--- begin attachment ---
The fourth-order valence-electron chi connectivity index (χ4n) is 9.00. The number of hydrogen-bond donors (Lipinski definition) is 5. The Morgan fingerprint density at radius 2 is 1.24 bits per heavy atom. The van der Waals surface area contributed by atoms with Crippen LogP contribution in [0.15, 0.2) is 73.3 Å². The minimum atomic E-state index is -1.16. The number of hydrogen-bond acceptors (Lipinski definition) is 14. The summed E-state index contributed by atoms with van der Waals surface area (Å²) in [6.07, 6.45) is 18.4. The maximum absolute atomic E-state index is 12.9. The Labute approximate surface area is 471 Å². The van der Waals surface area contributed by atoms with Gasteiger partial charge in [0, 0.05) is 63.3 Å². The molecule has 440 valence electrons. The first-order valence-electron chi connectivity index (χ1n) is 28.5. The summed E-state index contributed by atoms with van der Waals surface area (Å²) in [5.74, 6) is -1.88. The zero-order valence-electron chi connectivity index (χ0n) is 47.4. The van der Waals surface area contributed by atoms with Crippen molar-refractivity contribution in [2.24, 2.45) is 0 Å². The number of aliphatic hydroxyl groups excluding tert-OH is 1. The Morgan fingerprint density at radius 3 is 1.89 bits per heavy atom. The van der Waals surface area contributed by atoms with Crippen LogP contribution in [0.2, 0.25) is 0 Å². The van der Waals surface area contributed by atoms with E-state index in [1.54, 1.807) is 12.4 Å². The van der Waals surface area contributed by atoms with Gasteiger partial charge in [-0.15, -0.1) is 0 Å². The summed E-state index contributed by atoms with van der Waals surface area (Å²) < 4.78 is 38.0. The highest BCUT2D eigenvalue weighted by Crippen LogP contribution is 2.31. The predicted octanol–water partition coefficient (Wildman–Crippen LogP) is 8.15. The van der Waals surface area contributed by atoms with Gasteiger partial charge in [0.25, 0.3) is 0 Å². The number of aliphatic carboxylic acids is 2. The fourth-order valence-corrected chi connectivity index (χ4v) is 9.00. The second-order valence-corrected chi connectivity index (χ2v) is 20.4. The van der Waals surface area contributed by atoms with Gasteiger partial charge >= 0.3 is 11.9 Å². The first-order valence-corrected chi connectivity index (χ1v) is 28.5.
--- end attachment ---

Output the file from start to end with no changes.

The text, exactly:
The fourth-order valence-electron chi connectivity index (χ4n) is 9.00. The number of hydrogen-bond donors (Lipinski definition) is 5. The Morgan fingerprint density at radius 2 is 1.24 bits per heavy atom. The van der Waals surface area contributed by atoms with Crippen LogP contribution in [0.15, 0.2) is 73.3 Å². The minimum atomic E-state index is -1.16. The number of hydrogen-bond acceptors (Lipinski definition) is 14. The summed E-state index contributed by atoms with van der Waals surface area (Å²) in [6.07, 6.45) is 18.4. The maximum absolute atomic E-state index is 12.9. The Labute approximate surface area is 471 Å². The van der Waals surface area contributed by atoms with Gasteiger partial charge in [0, 0.05) is 63.3 Å². The molecule has 440 valence electrons. The first-order valence-electron chi connectivity index (χ1n) is 28.5. The summed E-state index contributed by atoms with van der Waals surface area (Å²) in [5.74, 6) is -1.88. The zero-order valence-electron chi connectivity index (χ0n) is 47.4. The van der Waals surface area contributed by atoms with Crippen molar-refractivity contribution in [2.24, 2.45) is 0 Å². The number of aliphatic hydroxyl groups excluding tert-OH is 1. The Morgan fingerprint density at radius 3 is 1.89 bits per heavy atom. The van der Waals surface area contributed by atoms with Crippen LogP contribution in [0.2, 0.25) is 0 Å². The van der Waals surface area contributed by atoms with E-state index in [1.54, 1.807) is 12.4 Å². The van der Waals surface area contributed by atoms with Gasteiger partial charge in [-0.15, -0.1) is 0 Å². The summed E-state index contributed by atoms with van der Waals surface area (Å²) < 4.78 is 38.0. The highest BCUT2D eigenvalue weighted by Crippen LogP contribution is 2.31. The predicted octanol–water partition coefficient (Wildman–Crippen LogP) is 8.15. The van der Waals surface area contributed by atoms with Gasteiger partial charge in [0.25, 0.3) is 0 Å². The number of aliphatic carboxylic acids is 2. The fourth-order valence-corrected chi connectivity index (χ4v) is 9.00. The second-order valence-corrected chi connectivity index (χ2v) is 20.4. The van der Waals surface area contributed by atoms with Gasteiger partial charge >= 0.3 is 11.9 Å². The first-order valence-corrected chi connectivity index (χ1v) is 28.5.